For over 12 years, the Simpich Showcase provided whimsical fun to Colorado Springs families and doll lovers as it continued a family tradition that helped bring a love of dolls to the Pikes Peak region.
But soon, the Simpich family will close its curtains for the final time on the showcase and its beloved marionette theater.
In a Wednesday press release, David Simpich, who opened the showcase after his parents retired from their character doll shop in 2007, said that he and his family haven’t yet decided when the showcase will be closed, but that they can’t sustain standard operations beyond early winter 2022.
The Simpich Showcase had already struggled in the years that preceded the pandemic, but 2020 pandemic mitigation protocols presented a tipping point for the family, Simpich said.
“It was the many months of ‘attempted’ strategy during the 2020 COVID pandemic that has finally ‘forced our hand,’” Simpich said. “We feel closing the present facility layout and its current operations is the responsible course of action for the sake of our family; and for repositioning ourselves for future endeavors.”
The Simpich Showcase opened in the summer of 2009 in the same building that housed the “Simpich Character Dolls” business started by Simpich’s parents in 1952. Along with its marionette theater, the showcase included an art gallery and a museum dedicated in part to the nationwide road tours the family embarked on to spread a love for marionettes.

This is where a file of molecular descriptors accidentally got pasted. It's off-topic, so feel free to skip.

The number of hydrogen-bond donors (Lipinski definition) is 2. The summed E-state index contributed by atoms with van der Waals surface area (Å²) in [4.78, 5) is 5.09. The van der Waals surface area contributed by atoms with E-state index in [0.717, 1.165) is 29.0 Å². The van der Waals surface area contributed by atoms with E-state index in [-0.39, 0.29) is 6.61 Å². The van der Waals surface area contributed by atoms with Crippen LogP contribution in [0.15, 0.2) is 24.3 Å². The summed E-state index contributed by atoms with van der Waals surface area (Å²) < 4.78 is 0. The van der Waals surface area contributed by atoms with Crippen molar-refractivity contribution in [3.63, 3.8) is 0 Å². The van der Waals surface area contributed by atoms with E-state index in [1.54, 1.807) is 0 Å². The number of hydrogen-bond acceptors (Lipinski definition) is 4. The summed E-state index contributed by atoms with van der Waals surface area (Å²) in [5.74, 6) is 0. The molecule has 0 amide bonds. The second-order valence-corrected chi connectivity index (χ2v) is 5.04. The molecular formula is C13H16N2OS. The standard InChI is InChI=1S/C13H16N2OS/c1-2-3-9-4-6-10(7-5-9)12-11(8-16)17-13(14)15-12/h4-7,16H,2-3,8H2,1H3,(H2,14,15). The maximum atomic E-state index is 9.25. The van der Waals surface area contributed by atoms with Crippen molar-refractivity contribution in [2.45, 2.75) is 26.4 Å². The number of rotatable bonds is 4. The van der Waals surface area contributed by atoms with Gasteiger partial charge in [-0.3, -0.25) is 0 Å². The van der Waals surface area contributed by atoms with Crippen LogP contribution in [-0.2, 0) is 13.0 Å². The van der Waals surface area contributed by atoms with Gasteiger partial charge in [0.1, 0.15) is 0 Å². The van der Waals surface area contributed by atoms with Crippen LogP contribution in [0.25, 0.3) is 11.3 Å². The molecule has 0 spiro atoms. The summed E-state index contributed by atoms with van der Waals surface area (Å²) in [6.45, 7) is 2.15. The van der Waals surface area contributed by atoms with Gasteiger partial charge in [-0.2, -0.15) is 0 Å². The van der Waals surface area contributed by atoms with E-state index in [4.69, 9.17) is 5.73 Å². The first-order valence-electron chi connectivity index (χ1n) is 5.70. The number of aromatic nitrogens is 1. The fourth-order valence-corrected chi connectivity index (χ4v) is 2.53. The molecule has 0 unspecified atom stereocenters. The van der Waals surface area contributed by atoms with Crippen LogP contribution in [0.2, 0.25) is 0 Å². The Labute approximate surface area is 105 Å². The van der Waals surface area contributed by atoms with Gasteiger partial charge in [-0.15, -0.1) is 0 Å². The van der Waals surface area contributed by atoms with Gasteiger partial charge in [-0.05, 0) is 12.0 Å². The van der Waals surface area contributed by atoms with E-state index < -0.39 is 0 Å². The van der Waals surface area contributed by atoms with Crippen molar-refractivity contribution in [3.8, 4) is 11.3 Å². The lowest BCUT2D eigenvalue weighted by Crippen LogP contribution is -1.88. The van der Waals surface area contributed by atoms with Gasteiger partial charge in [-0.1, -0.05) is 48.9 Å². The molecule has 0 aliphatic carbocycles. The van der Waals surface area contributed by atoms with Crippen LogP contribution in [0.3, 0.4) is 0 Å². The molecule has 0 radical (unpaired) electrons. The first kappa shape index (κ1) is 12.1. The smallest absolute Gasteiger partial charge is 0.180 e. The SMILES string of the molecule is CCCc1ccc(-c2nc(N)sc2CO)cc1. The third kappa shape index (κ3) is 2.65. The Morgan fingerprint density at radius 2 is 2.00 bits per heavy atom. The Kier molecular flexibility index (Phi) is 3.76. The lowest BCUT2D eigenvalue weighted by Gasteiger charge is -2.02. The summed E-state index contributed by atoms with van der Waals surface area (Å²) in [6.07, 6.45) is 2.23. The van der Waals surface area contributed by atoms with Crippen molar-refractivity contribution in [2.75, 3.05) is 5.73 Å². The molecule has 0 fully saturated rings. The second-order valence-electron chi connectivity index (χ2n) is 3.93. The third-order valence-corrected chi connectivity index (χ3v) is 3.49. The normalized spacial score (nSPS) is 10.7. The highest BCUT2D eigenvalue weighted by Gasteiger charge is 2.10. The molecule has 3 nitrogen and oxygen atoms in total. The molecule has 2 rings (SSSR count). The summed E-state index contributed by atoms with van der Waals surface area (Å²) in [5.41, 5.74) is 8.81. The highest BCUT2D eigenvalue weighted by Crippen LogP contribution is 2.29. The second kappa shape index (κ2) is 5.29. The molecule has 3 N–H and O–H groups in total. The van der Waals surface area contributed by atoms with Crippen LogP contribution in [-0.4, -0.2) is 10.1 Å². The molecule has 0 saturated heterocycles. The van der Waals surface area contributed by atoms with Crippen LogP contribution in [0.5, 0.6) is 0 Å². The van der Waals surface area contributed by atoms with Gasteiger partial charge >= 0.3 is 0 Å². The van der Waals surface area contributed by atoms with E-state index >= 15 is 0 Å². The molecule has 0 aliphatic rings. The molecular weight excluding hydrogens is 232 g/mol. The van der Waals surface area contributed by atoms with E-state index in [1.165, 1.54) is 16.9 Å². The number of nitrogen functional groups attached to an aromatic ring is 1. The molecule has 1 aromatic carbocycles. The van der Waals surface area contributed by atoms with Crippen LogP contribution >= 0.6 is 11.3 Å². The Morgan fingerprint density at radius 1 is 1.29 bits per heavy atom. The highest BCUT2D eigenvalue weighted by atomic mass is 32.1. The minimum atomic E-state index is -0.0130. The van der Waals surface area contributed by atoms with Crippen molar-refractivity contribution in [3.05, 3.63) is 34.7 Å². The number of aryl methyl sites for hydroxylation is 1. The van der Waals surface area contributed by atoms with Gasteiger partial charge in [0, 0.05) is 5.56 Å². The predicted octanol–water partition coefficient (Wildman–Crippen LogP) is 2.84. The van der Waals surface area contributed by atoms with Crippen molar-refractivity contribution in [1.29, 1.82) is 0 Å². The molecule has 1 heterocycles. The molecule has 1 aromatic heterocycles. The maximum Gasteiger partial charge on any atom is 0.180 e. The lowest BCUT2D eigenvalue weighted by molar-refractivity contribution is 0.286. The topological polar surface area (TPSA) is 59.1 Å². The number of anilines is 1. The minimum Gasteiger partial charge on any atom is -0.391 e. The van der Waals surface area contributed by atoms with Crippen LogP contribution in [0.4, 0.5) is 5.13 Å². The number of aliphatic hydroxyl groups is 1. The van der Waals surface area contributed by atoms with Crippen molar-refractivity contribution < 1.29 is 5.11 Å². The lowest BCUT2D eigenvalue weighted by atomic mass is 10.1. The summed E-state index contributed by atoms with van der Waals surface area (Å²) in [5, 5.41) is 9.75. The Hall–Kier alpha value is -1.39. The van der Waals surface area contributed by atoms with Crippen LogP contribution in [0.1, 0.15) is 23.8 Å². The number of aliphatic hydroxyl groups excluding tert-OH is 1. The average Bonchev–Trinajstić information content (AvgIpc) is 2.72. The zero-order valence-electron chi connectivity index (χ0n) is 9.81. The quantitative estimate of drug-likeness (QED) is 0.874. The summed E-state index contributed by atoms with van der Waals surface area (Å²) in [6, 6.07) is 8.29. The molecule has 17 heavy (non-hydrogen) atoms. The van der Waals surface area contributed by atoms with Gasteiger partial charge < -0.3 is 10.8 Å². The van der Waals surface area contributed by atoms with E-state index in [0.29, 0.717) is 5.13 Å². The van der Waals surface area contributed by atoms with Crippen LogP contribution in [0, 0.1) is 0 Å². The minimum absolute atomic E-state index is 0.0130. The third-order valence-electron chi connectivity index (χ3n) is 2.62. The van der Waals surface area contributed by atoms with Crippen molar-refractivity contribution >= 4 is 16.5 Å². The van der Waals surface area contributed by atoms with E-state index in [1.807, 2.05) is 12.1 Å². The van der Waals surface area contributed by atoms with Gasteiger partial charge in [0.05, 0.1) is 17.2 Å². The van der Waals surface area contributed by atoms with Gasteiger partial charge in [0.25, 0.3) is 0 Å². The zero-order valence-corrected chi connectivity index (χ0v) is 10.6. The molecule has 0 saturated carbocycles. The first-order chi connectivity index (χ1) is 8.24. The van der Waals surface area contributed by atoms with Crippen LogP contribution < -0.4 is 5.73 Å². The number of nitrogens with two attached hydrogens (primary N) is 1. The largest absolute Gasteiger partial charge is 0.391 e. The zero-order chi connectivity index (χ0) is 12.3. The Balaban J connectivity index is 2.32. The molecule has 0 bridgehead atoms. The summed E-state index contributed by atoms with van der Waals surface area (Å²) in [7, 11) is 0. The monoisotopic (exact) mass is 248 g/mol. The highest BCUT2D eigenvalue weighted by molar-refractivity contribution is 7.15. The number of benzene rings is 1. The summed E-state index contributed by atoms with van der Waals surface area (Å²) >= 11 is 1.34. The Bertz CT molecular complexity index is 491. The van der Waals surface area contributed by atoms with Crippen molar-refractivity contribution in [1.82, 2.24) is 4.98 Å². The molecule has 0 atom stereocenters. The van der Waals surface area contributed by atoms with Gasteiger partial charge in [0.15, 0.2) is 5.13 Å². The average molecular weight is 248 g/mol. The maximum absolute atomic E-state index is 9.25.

Last April, Simpich released a video of one of his marionette plays, in response to Easter Sunday taking place during the pandemic. That was the first time he’d ever released a video of one of his performances for the showcase’s marionette theater.
Unfortunately, Simpich said the showcase’s closure will mean that theater, which hosted its last full season of performances in 2019, won’t see another season.
Simpich added that another reason behind the decision to not squeeze in a modified theater season was that many of the props for the marionette show were destroyed by a flash flood that swept through the family’s storage unit. Luckily, his collection of dolls was spared from the water.
Online doll sales and restoration services, which the Simpich family has offered to Colorado Springs doll enthusiasts since, won’t cease until the showcase officially closes.
As the family enters the process of shuttering operations, Simpich said they have laid out a provisional “farewell process” for those who have supported the center and would like to say goodbye.
Harkening to the showcase’s roots, Simpich said that the building the family used will be repurposed into a studio space for his sons’ burgeoning video production business, which they started using experience they gained working for the showcase.
Simpich doesn’t plan to leave the world of art either.
“For me, as a puppeteer, and for my ever-supportive wife, Debby, this art form’s momentary and intangible quality is a large part its power and appeal,” Simpich said. “I’m hopeful to explore and bring to fruition some special theatre and storytelling projects in the future.”